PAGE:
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Gout is a type of arthritis. It results from an excess of Uric Acid (the waste product formed from the breakdown of food and protein) in the blood, which if present long enough, can form into needle-like crystals which can inflame your joints and cause severe pain and swelling. This accumulation of uric acid typically occurs when the body has difficulty processing certain protein substances called Purines that are found naturally in our diets. Your diet plays an important role in both causing gout and in reducing the likelihood of suffering further painful attacks.

Foods Highest in Uric Acid (AVOID THESE):

- Anchovies
- Sardines
- Mackerel
- Sweetbreads (veal, lamb, pork)
- Kidney
- Brain
- Liver
- Scallops
- Meat Extracts (consommé, Oxo)
- Mussels
- Goose
- Herring
- Fish Roe (caviar)
- Yeast containing foods/drinks (BEER/Marmite)
- Wine
- Gravies
- Heart
- Game (rabbit, venison, pheasant)

Foods High in Purines (LIMIT These – No more than 1 serving a day):

- Eel
- Peas
- Cauliflower
- Lentils
- Beans
- Asparagus
- Mushrooms
- Other shellfish (crab, shrimp)
- Whole Grain Cereal
- Whetgerm & Bran
- Trout
- Poultry (chicken, duck, turkey)

Foods Lowest in Purines (GOOD to Eat – in Moderation):

- Milk
- Nuts
- Eggs
- Cheese
- Chocolate
- Ice Cream
- Pasta/Noodles
- Cake
- Refined Cereals
- Vegetables (except noted above)
- Spices/Condiments (salt/vinegar)
- Butter/Margarine
- Biscuits


Gout usually starts with a sudden onset of intense pain in 1 or more joints, usually the big toe joint of the foot. The pain is accompanied by redness, swelling, and warmth over the joint. Other common sites are the instep of the foot, the ankle, or the knee. When the foot is involved, wearing shoes is difficult and painful, as are attempts to stand on the foot.


The diagnosis is based on a personal and family history (gout can be hereditary), as well as clinical examination of the affected area. Blood tests are often performed to determine uric acid levels. Sometimes, the joint fluid is examined to look for uric acid crystals. X-Rays also may be performed to examine the bones/joints to rule out abnormal changes associated with gout.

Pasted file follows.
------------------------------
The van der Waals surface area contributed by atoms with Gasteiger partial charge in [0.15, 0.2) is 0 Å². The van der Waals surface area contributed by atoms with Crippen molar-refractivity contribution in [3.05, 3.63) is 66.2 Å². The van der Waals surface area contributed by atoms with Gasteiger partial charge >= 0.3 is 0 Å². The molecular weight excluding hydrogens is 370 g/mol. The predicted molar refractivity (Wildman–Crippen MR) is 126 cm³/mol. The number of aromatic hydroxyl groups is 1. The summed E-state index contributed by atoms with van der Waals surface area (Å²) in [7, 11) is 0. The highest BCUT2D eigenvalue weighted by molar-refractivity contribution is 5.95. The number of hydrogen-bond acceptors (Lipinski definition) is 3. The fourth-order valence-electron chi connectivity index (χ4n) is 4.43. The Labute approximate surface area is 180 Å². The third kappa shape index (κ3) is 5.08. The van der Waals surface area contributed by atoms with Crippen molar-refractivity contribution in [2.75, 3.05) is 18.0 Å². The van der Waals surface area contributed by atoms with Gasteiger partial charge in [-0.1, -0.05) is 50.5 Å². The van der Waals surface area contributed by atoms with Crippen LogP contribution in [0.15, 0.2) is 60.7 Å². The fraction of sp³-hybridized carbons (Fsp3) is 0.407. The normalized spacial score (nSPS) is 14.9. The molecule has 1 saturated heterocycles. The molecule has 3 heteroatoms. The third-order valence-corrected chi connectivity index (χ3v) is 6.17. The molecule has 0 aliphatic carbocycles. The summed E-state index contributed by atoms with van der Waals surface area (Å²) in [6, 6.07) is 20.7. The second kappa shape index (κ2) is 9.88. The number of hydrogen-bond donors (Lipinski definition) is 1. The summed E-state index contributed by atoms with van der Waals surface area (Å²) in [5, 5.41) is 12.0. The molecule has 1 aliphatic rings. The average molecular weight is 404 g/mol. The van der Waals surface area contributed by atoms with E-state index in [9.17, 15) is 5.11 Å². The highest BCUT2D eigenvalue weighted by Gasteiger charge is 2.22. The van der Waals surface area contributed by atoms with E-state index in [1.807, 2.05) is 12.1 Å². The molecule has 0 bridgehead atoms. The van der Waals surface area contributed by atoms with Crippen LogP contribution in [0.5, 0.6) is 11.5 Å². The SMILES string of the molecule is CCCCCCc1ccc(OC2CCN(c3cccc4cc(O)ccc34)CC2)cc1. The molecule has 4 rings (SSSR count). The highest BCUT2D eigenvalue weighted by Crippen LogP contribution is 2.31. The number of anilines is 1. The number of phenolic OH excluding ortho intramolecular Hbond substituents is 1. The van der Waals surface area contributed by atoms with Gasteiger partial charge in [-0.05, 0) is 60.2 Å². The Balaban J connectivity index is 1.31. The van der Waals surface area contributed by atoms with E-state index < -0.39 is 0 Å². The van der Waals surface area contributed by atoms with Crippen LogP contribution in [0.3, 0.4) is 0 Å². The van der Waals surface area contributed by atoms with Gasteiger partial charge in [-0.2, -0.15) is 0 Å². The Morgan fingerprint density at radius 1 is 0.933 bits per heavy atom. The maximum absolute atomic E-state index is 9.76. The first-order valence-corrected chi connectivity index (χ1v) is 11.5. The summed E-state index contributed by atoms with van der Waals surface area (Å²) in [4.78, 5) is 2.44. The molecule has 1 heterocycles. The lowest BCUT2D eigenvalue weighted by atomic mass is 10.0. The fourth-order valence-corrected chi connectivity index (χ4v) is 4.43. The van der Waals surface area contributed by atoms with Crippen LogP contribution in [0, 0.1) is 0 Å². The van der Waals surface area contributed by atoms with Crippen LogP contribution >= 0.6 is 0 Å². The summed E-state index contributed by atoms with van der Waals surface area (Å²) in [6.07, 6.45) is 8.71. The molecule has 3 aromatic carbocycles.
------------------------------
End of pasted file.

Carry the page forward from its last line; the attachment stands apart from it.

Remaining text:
The treatment of gout begins with making the proper diagnosis. Oral anti-inflammatories are most often used to manage the acute attack. While over the counter drugs may reduce symptoms, they are rarely strong enough to treat the acute pain, swelling or inflammation. Prescription anti-inflammatories may help as well as steroid injections to reduce pain and swelling. If the gout attack is in the toe, it will help to elevate the foot, avoid standing or walking, and wear a loose slipper until examined by a podiatrist. It is important that your medical doctor establish which of the two primary causes (producing too much uric acid or not eliminating it properly) is involved in order to treat the gout long term. If gout attacks continue despite medical treatment, if there are excessive deposits of gouty crystals within a joint, or if arthritis causes continual discomfort, surgical treatment may be necessary to remove the crystals (tophi) and repair the joint.

Important Questions

Can losing weight help my gout?

If you are overweight, gradual loss of weight will help you reduce the level of uric acid in your blood and reduce the stress on weight-bearing joints (hips, knees, ankle, feet). However, it is important to avoid any type of crash dieting, as going without food fro long periods and rapid loss of weight can increase urica cid levels and trigger painful gout attacks. A combination of balanced healthy eating and regular physical activity is the best way to lose weight safely and maintain your weight at an optimum.

Are there any foods which are good for gout?

Scientific studies have confirmed the long-held belief that the consumption of cherries/Cherry juice can be beneficial.

Can I drink alcohol?

Drinking alcohol can increase your risk of developing gout and can bring on a sudden attack if you are already a gout sufferer. Alcohol can raise the level of uric acid in the blood in a number of ways and so trigger a gout attack. Many beers contain large quantities of purines from the fermenting process and alcohol stimulates the production of uric acid by the liver. More importantly, alcohol is converted in the body to lactic acid which interferes with the removal of uric acid from the body by the kidneys.

Should I drink lots of water?

Yes, drinking fluids reduces the likelihood of crystals forming in the kidneys. As a general rule, drinking 8-10 glasses of water a day is recommended.